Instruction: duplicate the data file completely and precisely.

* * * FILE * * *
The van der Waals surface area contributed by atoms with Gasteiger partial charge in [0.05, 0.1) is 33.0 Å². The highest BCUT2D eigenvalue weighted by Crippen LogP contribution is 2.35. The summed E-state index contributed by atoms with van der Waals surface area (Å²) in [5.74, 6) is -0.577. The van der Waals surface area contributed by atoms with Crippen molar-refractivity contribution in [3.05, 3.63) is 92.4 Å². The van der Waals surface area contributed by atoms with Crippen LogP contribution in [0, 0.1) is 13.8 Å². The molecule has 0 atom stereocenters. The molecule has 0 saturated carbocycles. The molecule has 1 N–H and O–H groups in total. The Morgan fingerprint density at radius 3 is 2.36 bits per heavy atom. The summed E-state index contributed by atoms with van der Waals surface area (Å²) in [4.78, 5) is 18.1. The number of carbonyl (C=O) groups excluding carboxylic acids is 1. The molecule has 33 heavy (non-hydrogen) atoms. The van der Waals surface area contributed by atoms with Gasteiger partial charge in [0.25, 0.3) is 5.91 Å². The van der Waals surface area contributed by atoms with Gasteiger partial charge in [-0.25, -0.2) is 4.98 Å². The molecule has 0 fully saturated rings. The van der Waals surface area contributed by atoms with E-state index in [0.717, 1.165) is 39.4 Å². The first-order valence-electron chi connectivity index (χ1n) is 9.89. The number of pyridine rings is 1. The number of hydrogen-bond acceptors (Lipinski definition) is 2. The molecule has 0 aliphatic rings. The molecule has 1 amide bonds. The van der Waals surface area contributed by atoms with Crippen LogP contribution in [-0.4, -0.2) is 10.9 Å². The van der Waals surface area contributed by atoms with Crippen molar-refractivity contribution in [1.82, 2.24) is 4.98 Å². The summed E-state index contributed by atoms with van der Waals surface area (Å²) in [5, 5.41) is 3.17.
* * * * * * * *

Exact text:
The van der Waals surface area contributed by atoms with Gasteiger partial charge in [0.05, 0.1) is 33.0 Å². The highest BCUT2D eigenvalue weighted by Crippen LogP contribution is 2.35. The summed E-state index contributed by atoms with van der Waals surface area (Å²) in [5.74, 6) is -0.577. The van der Waals surface area contributed by atoms with Crippen molar-refractivity contribution in [3.05, 3.63) is 92.4 Å². The van der Waals surface area contributed by atoms with Crippen LogP contribution in [0, 0.1) is 13.8 Å². The molecule has 0 atom stereocenters. The molecule has 0 saturated carbocycles. The molecule has 1 N–H and O–H groups in total. The Morgan fingerprint density at radius 3 is 2.36 bits per heavy atom. The summed E-state index contributed by atoms with van der Waals surface area (Å²) in [4.78, 5) is 18.1. The number of carbonyl (C=O) groups excluding carboxylic acids is 1. The molecule has 33 heavy (non-hydrogen) atoms. The van der Waals surface area contributed by atoms with Gasteiger partial charge in [0.25, 0.3) is 5.91 Å². The van der Waals surface area contributed by atoms with Gasteiger partial charge in [-0.25, -0.2) is 4.98 Å². The molecule has 0 fully saturated rings. The van der Waals surface area contributed by atoms with E-state index in [0.717, 1.165) is 39.4 Å². The first-order valence-electron chi connectivity index (χ1n) is 9.89. The number of pyridine rings is 1. The number of hydrogen-bond acceptors (Lipinski definition) is 2. The molecule has 0 aliphatic rings. The molecule has 1 amide bonds. The van der Waals surface area contributed by atoms with Crippen LogP contribution in [-0.4, -0.2) is 10.9 Å². The van der Waals surface area contributed by atoms with Crippen molar-refractivity contribution in [1.82, 2.24) is 4.98 Å². The summed E-state index contributed by atoms with van der Waals surface area (Å²) in [5, 5.41) is 3.17.